Newspaper article Pittsburgh Post-Gazette (Pittsburgh, PA)

Get Up to Speed with Zines Carnegie Library Will Be Hosting a Workshop on How to Create Your Very Own Handmade Magazine

Newspaper article Pittsburgh Post-Gazette (Pittsburgh, PA)

Get Up to Speed with Zines Carnegie Library Will Be Hosting a Workshop on How to Create Your Very Own Handmade Magazine

Article excerpt

We here at The Pittsburgh Press are committed to delivering information via your computerized Internet thingamajig. That's how 21st century we are.

We're also confident enough to talk about zines, the handmade magazines that Alycia Sellie, founder of the Madison Zine Fest, said "satisfy a cultural niche not filled by other media outlets."

Fortunately, there are plenty of cultural niches to go around.

"[Zines] are made to reflect what the author sees as a void in their current media consumption or to honor themselves and their own views and daily lives as important expressions," Ms. Sellie said in a Post-Gazette story last year. (Perhaps you read it in the archaic cultural niche we used to call a "newspaper.")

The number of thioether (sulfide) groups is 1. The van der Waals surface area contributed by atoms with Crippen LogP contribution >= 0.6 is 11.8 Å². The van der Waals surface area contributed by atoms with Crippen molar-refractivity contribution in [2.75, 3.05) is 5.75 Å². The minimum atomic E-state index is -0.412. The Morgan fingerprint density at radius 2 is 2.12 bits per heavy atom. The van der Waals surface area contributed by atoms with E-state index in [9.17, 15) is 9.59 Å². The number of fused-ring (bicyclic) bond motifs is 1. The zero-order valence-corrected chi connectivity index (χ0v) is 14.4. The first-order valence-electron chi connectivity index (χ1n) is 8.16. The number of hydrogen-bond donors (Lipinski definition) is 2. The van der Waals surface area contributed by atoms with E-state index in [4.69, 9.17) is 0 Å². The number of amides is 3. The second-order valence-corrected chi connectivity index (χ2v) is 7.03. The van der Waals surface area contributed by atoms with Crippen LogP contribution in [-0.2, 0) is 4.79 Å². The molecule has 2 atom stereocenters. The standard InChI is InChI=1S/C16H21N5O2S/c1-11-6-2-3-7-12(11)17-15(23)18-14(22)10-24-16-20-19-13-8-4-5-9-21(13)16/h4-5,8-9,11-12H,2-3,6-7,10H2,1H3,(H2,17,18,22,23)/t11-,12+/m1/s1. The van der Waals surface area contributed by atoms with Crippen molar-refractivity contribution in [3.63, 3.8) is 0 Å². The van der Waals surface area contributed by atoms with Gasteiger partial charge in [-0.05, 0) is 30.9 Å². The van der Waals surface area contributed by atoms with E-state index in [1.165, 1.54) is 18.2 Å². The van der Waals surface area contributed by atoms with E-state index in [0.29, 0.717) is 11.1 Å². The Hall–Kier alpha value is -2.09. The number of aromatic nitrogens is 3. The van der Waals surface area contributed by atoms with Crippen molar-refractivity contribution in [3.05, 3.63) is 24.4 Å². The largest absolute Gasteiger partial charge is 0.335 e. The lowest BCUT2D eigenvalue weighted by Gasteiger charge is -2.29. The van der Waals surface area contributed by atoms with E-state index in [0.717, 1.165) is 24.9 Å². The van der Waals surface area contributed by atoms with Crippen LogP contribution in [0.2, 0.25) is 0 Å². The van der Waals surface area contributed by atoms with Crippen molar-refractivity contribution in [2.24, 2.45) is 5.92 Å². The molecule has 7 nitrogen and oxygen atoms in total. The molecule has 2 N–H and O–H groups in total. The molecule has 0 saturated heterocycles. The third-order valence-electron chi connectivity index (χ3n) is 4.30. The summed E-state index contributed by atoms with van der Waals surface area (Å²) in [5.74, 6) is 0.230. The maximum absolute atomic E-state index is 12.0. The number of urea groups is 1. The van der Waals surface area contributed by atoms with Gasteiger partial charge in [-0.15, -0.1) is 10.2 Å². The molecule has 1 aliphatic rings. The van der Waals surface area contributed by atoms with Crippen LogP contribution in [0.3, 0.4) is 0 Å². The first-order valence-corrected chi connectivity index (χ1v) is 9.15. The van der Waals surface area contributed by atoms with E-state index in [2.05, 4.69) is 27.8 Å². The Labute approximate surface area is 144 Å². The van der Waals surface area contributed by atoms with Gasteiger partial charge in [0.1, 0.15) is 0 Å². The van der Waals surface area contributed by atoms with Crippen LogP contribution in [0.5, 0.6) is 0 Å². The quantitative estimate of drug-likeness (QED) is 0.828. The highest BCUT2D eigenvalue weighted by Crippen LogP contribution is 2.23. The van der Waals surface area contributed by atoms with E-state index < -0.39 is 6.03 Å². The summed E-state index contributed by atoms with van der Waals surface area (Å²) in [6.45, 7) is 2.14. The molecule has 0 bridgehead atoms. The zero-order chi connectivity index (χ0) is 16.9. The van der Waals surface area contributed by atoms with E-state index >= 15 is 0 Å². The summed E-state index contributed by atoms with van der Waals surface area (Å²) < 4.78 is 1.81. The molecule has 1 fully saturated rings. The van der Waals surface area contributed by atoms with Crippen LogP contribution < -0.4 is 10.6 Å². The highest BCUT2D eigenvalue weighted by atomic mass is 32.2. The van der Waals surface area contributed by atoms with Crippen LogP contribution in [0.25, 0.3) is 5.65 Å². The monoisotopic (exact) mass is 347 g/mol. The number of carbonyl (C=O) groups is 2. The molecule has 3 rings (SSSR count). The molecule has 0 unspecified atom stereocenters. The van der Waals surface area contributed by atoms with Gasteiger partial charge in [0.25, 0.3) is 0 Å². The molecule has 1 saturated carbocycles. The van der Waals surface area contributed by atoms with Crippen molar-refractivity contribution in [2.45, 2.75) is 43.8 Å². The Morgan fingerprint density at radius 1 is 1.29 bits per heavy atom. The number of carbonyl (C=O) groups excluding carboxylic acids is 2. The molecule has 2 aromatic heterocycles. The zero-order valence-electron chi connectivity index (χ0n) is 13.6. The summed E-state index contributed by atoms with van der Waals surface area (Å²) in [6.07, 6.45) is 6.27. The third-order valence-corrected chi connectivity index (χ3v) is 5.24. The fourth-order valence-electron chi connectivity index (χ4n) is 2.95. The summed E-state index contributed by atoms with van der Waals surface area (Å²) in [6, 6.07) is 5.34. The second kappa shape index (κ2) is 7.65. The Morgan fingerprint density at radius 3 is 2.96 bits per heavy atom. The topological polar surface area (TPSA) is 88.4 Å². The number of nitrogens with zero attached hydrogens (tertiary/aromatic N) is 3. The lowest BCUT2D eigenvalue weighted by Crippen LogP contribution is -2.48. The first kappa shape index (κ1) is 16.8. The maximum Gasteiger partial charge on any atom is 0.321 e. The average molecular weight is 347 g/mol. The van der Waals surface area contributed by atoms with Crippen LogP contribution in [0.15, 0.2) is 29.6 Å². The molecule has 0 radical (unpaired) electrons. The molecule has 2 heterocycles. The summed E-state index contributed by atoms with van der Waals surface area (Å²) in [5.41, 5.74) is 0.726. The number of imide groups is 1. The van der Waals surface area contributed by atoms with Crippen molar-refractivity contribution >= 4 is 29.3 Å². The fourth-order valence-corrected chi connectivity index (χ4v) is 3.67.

They have been described as "handmade magazines intended for a small audience, often produced on copy machines." For those of you seeking extra-point value, the word "zine" was added to the official Scrabble dictionary only five years ago.

Here's what Wikipedia says about them:

"Zines are often distributed by trade, sold at house shows, zine events or by zine distros. Prices vary. Some zines are distributed for free or may cost $1-$3. Rarely do photocopied zines cost more than $3. Other zines, the perfect-bound or full-color zines, may cost up to $10 or more.

"Zines are an ephemeric medium. ... Many aren't preserved the way other documents are. To combat this, a few zine libraries now exist in coffee house basements, bookstore storage rooms and college campuses all over the world. A zine library accepts donations from zinesters and others, catalogs these zines and will usually allow their collection to be browsed or borrowed from."

Makes you wonder if the esteemed Carnegie Library of Pittsburgh is among those collecting zines.

The answer is not only "What a silly question!" -- but the Carnegie is offering a workshop tonight to help you get your own self into zine publishing.

It's not as glamorous as newspaper publishing, but you have to start somewhere.

"Zines are relatively new," said Melissa McKenna, a librarian on the first floor of the Carnegie, not far from where the zines are kept, "Public libraries and universities having collections of them and using them for research is very up and coming. This is one of our newer collections."

According to Ms. McKenna, zines are independently produced in limited numbers and tend to be very visual, "much like a graphic novel. …

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